Lemony Couscous
Serves 2

1/2 cup dry couscous
1/2 cup boiling water
Coase salt and ground black pepper
Chopped fresh flat-leaf parsley
Juice of one lemon

Seared Pork Cutlets with Mushroom and Zucchini in a Red Wine Tomato Pesto Sauce on Lemony Couscous - Photo by Food Tastes Yummy

In a heat-proof bowl, add in the dry couscous and the boiling water. Cover the bowl using a plate or plastic wrap for about 5 minutes, or until the couscous has absorbed all of the water. Fluff the couscous using a fork. Season the couscous with salt and pepper, sprinkle in the chopped parsley, and squeeze in the lemon juice. Serve alongside the pork cutlets.

Now for the wine...

And, greetings! My name is Matt and I'm the gentleman who handles the fine beverage (i.e. booze!) bit on Food Tastes Yummy, where I write "Matt's Wine Not!" and "Matt's Beer We Go!" Keeping within a $20 price limit and covering products from all over the world, my columns are written with the average, normal person in mind. With a definite lack of expert opinions, advice, and without finicky taste observations (no subtle hints of freshly tilled earth or leather here!), I try various beers and wine and review them in a fun, helpful manner to discover which ones are yummy and which ones are not.

My take on wine and food is this: drink whatever the heck you want with whatever the heck you're eating. I throw all the "rules" out the window. Will the wine I review be to everyone's taste with Nancy's recipe? Maybe not -- but still, I found the pairing quite nice.

Wine Pairing From Matt - Photo by Food Tastes Yummy

The wine I paired with the pork is a South African wine, Porcupine Ridge 2008 Syrah. Never heard of it? Neither had I!

Like many wines I see these days, this one comes with a screw top cap for ease of opening (and closing, opening some more). When poured into your glass, one greeted with a deep cherry red coloring.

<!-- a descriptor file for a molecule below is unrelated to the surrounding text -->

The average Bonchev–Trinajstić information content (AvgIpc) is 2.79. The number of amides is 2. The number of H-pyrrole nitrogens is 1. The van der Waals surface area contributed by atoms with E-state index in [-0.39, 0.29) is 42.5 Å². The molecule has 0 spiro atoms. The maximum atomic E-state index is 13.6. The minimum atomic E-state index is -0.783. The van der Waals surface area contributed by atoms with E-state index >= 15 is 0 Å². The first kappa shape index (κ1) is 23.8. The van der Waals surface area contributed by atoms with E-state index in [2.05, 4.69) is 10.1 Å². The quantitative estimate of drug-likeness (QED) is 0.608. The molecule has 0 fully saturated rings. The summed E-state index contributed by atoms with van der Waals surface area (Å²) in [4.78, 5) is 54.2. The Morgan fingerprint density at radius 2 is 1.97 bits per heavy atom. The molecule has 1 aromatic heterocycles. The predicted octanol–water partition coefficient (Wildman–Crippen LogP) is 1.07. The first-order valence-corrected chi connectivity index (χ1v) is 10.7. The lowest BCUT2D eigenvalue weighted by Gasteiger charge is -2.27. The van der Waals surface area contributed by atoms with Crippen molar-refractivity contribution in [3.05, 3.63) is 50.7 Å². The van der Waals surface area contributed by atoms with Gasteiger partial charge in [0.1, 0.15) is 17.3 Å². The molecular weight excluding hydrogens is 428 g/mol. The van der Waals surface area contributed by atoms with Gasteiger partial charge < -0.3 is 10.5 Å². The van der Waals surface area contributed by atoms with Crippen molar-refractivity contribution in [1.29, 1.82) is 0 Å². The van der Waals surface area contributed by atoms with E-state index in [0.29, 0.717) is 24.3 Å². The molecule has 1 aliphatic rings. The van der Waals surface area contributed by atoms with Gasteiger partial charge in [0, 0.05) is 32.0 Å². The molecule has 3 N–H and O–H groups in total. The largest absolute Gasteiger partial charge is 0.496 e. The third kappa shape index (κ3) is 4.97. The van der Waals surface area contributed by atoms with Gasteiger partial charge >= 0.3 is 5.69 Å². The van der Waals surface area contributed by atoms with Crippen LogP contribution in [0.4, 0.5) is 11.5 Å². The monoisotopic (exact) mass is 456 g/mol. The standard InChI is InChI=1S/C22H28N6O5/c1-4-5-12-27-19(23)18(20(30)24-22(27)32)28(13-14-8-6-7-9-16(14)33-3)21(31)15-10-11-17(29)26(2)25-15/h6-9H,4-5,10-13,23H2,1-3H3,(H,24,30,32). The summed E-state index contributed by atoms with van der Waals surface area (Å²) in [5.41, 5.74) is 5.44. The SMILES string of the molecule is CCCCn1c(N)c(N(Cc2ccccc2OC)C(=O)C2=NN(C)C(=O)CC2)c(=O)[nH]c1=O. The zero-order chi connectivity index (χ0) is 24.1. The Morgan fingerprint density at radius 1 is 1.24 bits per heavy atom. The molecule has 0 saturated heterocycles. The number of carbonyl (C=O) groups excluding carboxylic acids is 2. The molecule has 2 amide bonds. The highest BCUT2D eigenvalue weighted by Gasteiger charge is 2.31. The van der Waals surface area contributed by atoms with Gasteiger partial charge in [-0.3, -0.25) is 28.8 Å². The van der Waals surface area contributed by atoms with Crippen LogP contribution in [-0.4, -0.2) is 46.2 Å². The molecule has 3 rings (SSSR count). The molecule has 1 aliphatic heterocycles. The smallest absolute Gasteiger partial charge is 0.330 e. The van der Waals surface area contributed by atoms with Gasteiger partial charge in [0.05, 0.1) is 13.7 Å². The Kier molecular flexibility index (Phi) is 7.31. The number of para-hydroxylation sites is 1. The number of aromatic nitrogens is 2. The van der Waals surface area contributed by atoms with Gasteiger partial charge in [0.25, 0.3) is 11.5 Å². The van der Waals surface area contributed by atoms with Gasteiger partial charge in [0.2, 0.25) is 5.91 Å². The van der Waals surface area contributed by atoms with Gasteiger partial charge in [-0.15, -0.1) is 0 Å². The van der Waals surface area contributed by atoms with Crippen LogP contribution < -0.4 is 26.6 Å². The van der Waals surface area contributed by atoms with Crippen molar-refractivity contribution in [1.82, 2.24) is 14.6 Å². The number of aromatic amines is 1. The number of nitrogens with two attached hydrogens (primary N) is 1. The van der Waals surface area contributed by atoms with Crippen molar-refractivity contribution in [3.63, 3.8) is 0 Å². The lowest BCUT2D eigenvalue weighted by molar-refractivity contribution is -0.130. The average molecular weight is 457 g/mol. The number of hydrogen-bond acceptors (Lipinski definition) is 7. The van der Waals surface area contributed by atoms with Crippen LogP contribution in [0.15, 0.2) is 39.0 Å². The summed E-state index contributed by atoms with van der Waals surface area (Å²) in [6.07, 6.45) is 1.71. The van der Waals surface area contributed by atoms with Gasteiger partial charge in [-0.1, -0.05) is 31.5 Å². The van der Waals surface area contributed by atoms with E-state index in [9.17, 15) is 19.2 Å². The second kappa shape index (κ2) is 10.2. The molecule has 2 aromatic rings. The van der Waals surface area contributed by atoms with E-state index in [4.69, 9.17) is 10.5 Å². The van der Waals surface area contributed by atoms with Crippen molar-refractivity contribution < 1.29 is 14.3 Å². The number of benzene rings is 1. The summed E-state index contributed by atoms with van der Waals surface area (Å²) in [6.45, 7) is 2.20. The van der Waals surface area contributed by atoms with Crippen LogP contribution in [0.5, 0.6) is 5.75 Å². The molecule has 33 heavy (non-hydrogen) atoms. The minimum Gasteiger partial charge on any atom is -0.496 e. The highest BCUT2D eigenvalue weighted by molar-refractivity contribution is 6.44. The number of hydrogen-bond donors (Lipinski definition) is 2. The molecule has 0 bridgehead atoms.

When one then sticks one's sniffer in the glass, ah! A medium bodied scent greets one with berries! Fruit! Sweetness! It is a definitely inviting scent, as if it is saying, "Come on over, you
will enjoy this very much!" Well, don't mind if I do!

Taste time! This red wasn't toooo dry initially (those extra "o's" make a difference), whose alcohol is balanced nicely with the fruits inside the wine. There are distinct spicy kicks and almost... hmm... woodsy? flavors in this wine, as well. Having gone down the hatch, however, a noticeable dryness does take over, with some definitely sharpish bitterness, making the aftertaste perhaps not as enthralling as the initial flavor.

In pairing with the pork, I found the "natural" (specifically, the woodsy and spicy) flavors ery nice with the light gaminess of the pork, with the pork and the couscous taking the edge off the wine.

While not the biggest blow away wine I've ever had, it offered full, distinct tastes and is well worth trying - just look for the porcupine on the label! ** 3/4 out of 4

So, there you have it! That's our take on a good wine and food pairing. Next time you're going to cook a meal and you're thinking about what wine to pair it with, just think about what tastes good to you. If your palate says "yes," we say you've got a a match!